It grants occupancy rights to settled raiyats (those who have cultivated land for at least 12 years), which means they cannot be evicted or have their rent enhanced except on certain grounds.
It protects bhuinhars (tribal landowners) and mundari khunt-kattidars from enhancement of rent and eviction by landlords.
It provides for the registration of land transfers and leases, and the division and distribution of rent among co-sharers.
It empowers the Deputy Commissioner to settle disputes, enhance or reduce rent, and resume or annul tenures.
Why is the act important for tribal land rights?
The CNT Act is considered to be one of the most progressive and pro-tribal laws in India, as it recognizes and safeguards the customary and traditional rights of tribals over their lands. The act also reflects the socio-cultural and economic realities of the tribal communities, who worship nature and depend on land for their livelihood and identity.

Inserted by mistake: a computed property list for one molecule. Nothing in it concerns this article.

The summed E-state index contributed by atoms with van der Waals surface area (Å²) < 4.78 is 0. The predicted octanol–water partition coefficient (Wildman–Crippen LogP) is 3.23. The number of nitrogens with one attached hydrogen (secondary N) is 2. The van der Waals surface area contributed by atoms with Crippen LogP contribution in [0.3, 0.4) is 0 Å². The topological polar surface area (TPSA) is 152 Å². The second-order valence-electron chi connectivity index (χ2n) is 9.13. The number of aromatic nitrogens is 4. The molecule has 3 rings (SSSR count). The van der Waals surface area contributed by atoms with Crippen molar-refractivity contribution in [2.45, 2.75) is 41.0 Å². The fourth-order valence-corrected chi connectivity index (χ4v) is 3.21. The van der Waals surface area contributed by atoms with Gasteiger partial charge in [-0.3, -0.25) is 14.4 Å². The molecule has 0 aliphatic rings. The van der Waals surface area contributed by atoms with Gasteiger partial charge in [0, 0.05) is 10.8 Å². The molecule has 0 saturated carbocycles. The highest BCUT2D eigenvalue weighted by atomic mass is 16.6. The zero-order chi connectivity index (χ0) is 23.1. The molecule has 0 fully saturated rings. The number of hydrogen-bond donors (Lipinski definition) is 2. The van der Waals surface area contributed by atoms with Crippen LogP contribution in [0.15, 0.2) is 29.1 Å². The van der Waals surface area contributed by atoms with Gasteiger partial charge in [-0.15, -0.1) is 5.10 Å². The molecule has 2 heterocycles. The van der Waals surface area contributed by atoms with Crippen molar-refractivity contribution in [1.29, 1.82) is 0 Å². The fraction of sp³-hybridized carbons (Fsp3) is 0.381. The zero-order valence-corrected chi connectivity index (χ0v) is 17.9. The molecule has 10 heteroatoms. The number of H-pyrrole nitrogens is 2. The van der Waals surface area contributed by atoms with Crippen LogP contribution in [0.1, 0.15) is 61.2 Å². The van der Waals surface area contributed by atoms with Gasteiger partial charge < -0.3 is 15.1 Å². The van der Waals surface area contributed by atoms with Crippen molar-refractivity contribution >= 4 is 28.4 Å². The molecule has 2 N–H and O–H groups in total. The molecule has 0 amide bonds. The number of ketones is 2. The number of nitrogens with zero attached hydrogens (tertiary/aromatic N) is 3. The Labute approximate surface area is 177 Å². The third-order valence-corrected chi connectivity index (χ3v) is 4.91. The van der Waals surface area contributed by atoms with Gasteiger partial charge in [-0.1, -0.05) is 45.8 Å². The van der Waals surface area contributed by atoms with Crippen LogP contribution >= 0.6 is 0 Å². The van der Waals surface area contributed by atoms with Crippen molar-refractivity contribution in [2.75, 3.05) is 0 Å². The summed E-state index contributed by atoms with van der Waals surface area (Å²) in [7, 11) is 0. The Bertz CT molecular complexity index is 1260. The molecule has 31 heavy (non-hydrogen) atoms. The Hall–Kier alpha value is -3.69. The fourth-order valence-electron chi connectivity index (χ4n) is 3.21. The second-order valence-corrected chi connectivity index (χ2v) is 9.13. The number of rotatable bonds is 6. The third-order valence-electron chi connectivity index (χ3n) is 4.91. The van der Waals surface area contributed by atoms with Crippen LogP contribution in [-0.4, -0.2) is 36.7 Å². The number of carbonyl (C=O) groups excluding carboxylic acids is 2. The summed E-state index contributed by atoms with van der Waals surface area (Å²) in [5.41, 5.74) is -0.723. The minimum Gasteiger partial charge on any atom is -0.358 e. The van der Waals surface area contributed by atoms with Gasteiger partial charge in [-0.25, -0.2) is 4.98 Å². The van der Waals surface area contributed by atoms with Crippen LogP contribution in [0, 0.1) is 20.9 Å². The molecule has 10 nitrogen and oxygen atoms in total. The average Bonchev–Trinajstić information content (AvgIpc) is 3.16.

The act is important for tribal land rights because:
It prevents the alienation and dispossession of tribals from their ancestral lands, which are often rich in natural resources and biodiversity.
It ensures the security of tenure and occupancy of tribals, which gives them confidence and dignity to cultivate their lands and improve their productivity.
It protects the tribal culture and identity, which are closely linked to their lands and forests. It also preserves their collective and communal rights over land, which are essential for their social cohesion and solidarity.
It empowers the tribals to assert their rights and resist exploitation by non-tribals, especially in the context of industrialization, urbanization and development projects that threaten their lands and environment.
How does the act regulate land transfers and leases?
The CNT Act regulates land transfers and leases in the following ways: